When it comes to motor insurance, myths begin to circulate about how convictions can affect an insurance policy. ‘Think’ is an insurance intermediary that specialises in convictions on a regular basis. More often than not, customers find themselves bewildered by what and how various convictions can affect your policy. Below is an overview of the most commonly asked questions concerning convictions.
Will I need to disclose minor motoring convictions to my insurer?
The answer quite simply is yes. Common less significant motoring convictions, such as an SP30 speeding offence (exceeding statutory speed limit on a public road) will generally receive a fixed penalty. These convictions will remain on your licence for an extended period of four years before they are erased. In spite of this, insurance companies require you to disclose any motoring convictions within five years of the offence. Thus if you are considered to have a ‘clean’ licence, your insurance company may still consider the existing offence when setting your premium.
How long will drink-driving charges remain active on a drivers licence?
Serious convictions such as drink driving charges (DR10) have consequences effecting both your licence and insurance policies. These offences will remain on your licence for an extensive period of 11 years – but potentially requested by a broker for only five of these years. How long these offences are taken into account by insurance companies varies, therefore individual cases may differ depending on the insurer.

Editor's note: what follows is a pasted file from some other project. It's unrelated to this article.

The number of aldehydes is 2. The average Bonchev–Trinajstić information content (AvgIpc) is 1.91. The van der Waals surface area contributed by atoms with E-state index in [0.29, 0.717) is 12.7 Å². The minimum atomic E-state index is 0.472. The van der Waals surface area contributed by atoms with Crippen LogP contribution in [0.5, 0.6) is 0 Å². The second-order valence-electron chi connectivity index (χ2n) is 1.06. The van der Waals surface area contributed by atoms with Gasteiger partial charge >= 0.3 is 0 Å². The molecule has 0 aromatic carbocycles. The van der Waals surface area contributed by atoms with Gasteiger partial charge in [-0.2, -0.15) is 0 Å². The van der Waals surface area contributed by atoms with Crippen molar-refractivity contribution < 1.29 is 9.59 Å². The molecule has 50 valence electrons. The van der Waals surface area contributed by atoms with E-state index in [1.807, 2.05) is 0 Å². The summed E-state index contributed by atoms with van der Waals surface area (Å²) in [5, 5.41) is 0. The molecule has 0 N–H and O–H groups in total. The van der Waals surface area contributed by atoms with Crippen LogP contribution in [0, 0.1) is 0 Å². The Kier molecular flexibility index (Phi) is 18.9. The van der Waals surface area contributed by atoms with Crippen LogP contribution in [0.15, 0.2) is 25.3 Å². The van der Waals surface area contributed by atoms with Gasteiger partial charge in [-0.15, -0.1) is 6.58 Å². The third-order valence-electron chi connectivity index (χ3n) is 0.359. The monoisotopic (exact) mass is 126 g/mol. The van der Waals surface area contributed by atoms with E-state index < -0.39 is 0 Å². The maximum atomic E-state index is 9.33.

I have carried out my driving ban, is my licence clean?
When receiving a driving ban owing to the totting up of points (TT99), many believe their licence to be clean once they have completed their conviction. A TT99 is code for the accumulation of twelve points or more on a licence, which generally results in a 6 month driving ban. All the convictions which lead to the ban ultimately morph into the single ‘TT99’ code. Similarly to minor driving offences, the TT99 will in fact remain on your licence for a period of four years, initiating from conviction date. Yet again insurers will necessitate disclosure of the driving offence for a period of five years following the offence.
Do unrelated criminal convictions need to be disclosed?
Criminal convictions should be disclosed to an insurer when applying for a policy. Some insurers do not take convictions into account, others do. The thing that insurance companies look out for when deciding whether to insure a customer are any material facts. Material facts are anything that an insurer would deem risk bearing and influence premium charges. It is important that you tell your insurer of any relevant material facts for them to consider you as an acceptable customer and avoid your policy becoming invalid in the event of a claim.
How long does it take for a criminal conviction to be cleared?
Following the Rehabilitation of Offenders Act, convictions are required for disclosure for a given period of time subsequent to an offence. The period of which an offence should be disclosed solely depends on the given offence and severity. As a rough guide, any conviction that merited a prison sentence of six months or less should be disclosed for seven years. Any guilty verdict that resulted in a prison sentence of over six months, will need to be disclosed for ten years before being acquitted.
It is sensible to be truthful with your insurer from the off-set and openly admit to any convictions you hold, even if you are unsure whether they are relevant. This removes the possibility of a policy becoming void in the event of making a claim because you held back information when applying. Insurers do not act positively towards individuals that withhold important information and will likely raise your premium if information does come to light. If your require further more specific information or have any queries regarding convictions involving your motor insurance contact an experienced broker for free friendly advice today.